Q: What challenges did you face as a photographer during your time in Lebanon when you photographed young Syrian refugees on Beirut’s streets when there were social and political conflicts?
A: Are you talking about the project – Invisible Children?
A: I never had a conflict. There is an idea in the West that women in the Middle East are oppressed or whatever, and it is not true in many places. I never felt limited working in Lebanon. On the contrary. I had access that men might not have had. The country is in a tough place at the moment and it is sad to witness but it also feels more important to tell the stories. Sometimes the challenge that I might face is when there is a place that I want to photograph, and I have to get permission from the Army, and I do not get it because things are very tense.
Q: Does your architectural background help in your photography work?
A: I think it helps a lot, I have a sense of composition, and I have visual training that becomes like second nature, so I am very aware of the full-frame. I pay attention to every little piece in the frame. I care about my lines being parallel to the frame, so there is architecture in me in the way I subconsciously structure my images.
Q: You traveled a lot in 2018 and 2019, so can you tell us how you manage your personal life?
A: On my travel to Lebanon, I used to take my kids with me when they were younger, and we [used to] spend a long time in the summer. ... Also, now as my father is older, I travel a little more often. It is always a bit of a juggling act, having children here [U.S.] and a father in Lebanon. So, I had a reason to go besides work. And it is an added bonus that I can make work there. When I got the Guggenheim Fellowship, I did not have kids at home anymore [they grew older], my husband was very supportive, and I was able to travel more.
Q: What was the most challenging thing about publishing this book?
A: What was challenging is that I had made a lot of work and had many images that I was happy with, but I cannot use all those images. One has to edit to keep the book a good size to be accessible and not feel redundant. So, it was challenging to delete photos that I was fond of. I always share the images with the women in the photographs, but if their image was not used I had to explain to them that I was sorry, but the publisher could not fit all the work, which is exactly what happened.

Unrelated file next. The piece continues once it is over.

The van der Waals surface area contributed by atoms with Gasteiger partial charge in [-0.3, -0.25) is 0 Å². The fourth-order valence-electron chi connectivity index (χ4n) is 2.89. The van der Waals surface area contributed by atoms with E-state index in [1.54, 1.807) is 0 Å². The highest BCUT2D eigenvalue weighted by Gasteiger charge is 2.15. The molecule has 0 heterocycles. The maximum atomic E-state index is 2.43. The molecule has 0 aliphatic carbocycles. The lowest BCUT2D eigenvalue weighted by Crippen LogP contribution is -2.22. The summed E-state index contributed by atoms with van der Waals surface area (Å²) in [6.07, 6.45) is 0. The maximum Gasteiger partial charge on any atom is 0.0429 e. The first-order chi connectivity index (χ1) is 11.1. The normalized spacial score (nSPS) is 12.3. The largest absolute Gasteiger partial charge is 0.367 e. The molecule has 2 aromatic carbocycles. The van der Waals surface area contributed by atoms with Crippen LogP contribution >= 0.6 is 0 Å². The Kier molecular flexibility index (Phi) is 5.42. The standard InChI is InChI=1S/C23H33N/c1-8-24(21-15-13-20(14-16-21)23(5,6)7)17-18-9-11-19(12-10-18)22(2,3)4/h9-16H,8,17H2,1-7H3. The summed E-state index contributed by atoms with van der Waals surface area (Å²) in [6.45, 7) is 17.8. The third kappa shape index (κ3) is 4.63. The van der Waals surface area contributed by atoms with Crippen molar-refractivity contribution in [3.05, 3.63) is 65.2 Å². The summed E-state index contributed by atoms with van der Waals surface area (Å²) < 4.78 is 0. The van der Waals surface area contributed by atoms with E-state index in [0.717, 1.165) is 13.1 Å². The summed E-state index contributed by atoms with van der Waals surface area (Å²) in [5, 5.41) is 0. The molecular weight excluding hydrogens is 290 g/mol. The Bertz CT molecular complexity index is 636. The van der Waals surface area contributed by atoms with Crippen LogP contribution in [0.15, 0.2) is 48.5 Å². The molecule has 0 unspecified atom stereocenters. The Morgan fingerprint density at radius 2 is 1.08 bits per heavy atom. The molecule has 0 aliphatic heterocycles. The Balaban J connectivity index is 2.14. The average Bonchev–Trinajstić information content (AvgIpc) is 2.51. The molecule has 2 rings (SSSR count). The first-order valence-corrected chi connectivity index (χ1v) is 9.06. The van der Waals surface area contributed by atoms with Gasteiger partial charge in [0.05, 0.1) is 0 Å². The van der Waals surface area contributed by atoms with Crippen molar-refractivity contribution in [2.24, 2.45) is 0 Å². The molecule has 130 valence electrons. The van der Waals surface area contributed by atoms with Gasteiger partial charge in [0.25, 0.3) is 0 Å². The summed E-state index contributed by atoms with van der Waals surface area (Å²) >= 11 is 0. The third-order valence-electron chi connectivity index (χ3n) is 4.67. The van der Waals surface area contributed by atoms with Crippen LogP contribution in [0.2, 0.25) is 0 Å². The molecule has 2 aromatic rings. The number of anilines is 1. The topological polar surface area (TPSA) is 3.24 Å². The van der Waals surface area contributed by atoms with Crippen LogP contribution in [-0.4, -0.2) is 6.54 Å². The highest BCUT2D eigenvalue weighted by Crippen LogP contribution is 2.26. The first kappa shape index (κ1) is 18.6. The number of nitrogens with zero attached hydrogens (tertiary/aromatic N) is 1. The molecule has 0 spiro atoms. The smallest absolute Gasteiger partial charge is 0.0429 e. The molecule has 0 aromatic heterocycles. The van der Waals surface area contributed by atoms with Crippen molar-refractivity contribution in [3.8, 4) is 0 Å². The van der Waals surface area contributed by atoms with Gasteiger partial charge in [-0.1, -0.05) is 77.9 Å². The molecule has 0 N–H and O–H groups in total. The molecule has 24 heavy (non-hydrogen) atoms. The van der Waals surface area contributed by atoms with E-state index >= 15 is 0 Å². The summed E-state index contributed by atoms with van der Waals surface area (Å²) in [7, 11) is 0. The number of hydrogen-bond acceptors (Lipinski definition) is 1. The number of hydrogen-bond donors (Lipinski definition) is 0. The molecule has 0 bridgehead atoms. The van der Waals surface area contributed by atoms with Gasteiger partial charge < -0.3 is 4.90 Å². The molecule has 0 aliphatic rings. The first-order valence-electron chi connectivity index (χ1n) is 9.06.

Q: Can you tell us about your general experience of talking to children, teens, and women?
A: The women I am photographing now are not children. They are like in their 20s. They have full agency of agreeing and not agreeing and being proactive while working. When I was photographing refugees, the children on the streets, that was a bit different, and I just started asking them where they are from, what they are doing, and where are their parents, and I would buy them water or something.
Q: So, you have worked with teens whom you previously photographed as a kid. What differences did you observe in them after their transition?
A: It is interesting because we all went through puberty at some point. So, ... there is the physicality of the biological changes we all go through, that is just the same, right? ... Some girls get shyer as their bodies develop, and others get more self-confident ... There is a universality about going through the changes but at the same time, every experience is very individual. It was important for me to explore both the universality and the individuality of the experience.
Q: What are your upcoming plans? Are you planning to do another book or any project that you are considering working for?
A: I feel like I have a couple of projects that could turn into books, but I'm not ready yet. One of them could be the windows project [On Either Side of the Window] that I did during COVID lockdown –– I have enough [photos] to make a book. And the mothers and daughters [Unspoken Conversations] could be a book. I am also working on a new project where I am photographing young women in Lebanon only, the younger generation, which is at a cross point. The country is in a tragic place and their stories are very important to me. This work is a self-portrait in some way.